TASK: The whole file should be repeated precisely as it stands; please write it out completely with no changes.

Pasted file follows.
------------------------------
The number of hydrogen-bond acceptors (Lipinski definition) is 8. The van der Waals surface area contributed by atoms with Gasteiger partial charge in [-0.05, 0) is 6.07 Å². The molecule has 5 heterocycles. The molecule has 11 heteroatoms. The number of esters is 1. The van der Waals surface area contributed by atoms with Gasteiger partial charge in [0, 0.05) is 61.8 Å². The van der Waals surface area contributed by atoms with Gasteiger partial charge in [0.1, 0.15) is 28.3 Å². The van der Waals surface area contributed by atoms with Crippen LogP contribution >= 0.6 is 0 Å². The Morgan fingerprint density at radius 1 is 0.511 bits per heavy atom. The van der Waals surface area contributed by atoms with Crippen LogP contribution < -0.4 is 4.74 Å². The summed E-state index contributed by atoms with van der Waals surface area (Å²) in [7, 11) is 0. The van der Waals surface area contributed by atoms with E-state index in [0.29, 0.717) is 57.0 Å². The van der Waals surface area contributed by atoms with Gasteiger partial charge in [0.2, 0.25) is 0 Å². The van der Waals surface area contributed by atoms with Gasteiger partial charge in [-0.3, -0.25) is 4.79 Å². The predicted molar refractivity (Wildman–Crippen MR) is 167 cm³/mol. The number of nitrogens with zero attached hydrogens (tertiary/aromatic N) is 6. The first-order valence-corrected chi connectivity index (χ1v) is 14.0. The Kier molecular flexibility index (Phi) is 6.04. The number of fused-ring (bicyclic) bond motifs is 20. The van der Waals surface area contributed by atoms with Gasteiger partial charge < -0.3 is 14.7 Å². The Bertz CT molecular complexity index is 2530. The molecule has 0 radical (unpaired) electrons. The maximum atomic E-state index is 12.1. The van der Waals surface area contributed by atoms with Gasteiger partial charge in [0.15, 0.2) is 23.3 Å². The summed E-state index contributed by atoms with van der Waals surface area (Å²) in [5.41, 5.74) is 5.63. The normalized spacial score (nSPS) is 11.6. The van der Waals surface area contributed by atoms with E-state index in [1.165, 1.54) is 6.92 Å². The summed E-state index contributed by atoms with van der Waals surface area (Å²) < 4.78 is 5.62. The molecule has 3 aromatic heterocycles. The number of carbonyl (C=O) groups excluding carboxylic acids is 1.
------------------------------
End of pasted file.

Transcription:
The number of hydrogen-bond acceptors (Lipinski definition) is 8. The van der Waals surface area contributed by atoms with Gasteiger partial charge in [-0.05, 0) is 6.07 Å². The molecule has 5 heterocycles. The molecule has 11 heteroatoms. The number of esters is 1. The van der Waals surface area contributed by atoms with Gasteiger partial charge in [0, 0.05) is 61.8 Å². The van der Waals surface area contributed by atoms with Gasteiger partial charge in [0.1, 0.15) is 28.3 Å². The van der Waals surface area contributed by atoms with Crippen LogP contribution >= 0.6 is 0 Å². The Morgan fingerprint density at radius 1 is 0.511 bits per heavy atom. The van der Waals surface area contributed by atoms with Crippen LogP contribution < -0.4 is 4.74 Å². The summed E-state index contributed by atoms with van der Waals surface area (Å²) in [7, 11) is 0. The van der Waals surface area contributed by atoms with E-state index in [0.29, 0.717) is 57.0 Å². The van der Waals surface area contributed by atoms with Gasteiger partial charge in [0.2, 0.25) is 0 Å². The van der Waals surface area contributed by atoms with Gasteiger partial charge in [-0.3, -0.25) is 4.79 Å². The predicted molar refractivity (Wildman–Crippen MR) is 167 cm³/mol. The number of nitrogens with zero attached hydrogens (tertiary/aromatic N) is 6. The first-order valence-corrected chi connectivity index (χ1v) is 14.0. The Kier molecular flexibility index (Phi) is 6.04. The number of fused-ring (bicyclic) bond motifs is 20. The van der Waals surface area contributed by atoms with Gasteiger partial charge < -0.3 is 14.7 Å². The Bertz CT molecular complexity index is 2530. The molecule has 0 radical (unpaired) electrons. The maximum atomic E-state index is 12.1. The van der Waals surface area contributed by atoms with Gasteiger partial charge in [0.15, 0.2) is 23.3 Å². The summed E-state index contributed by atoms with van der Waals surface area (Å²) in [5.41, 5.74) is 5.63. The normalized spacial score (nSPS) is 11.6. The van der Waals surface area contributed by atoms with E-state index in [1.165, 1.54) is 6.92 Å². The summed E-state index contributed by atoms with van der Waals surface area (Å²) < 4.78 is 5.62. The molecule has 3 aromatic heterocycles. The number of carbonyl (C=O) groups excluding carboxylic acids is 1.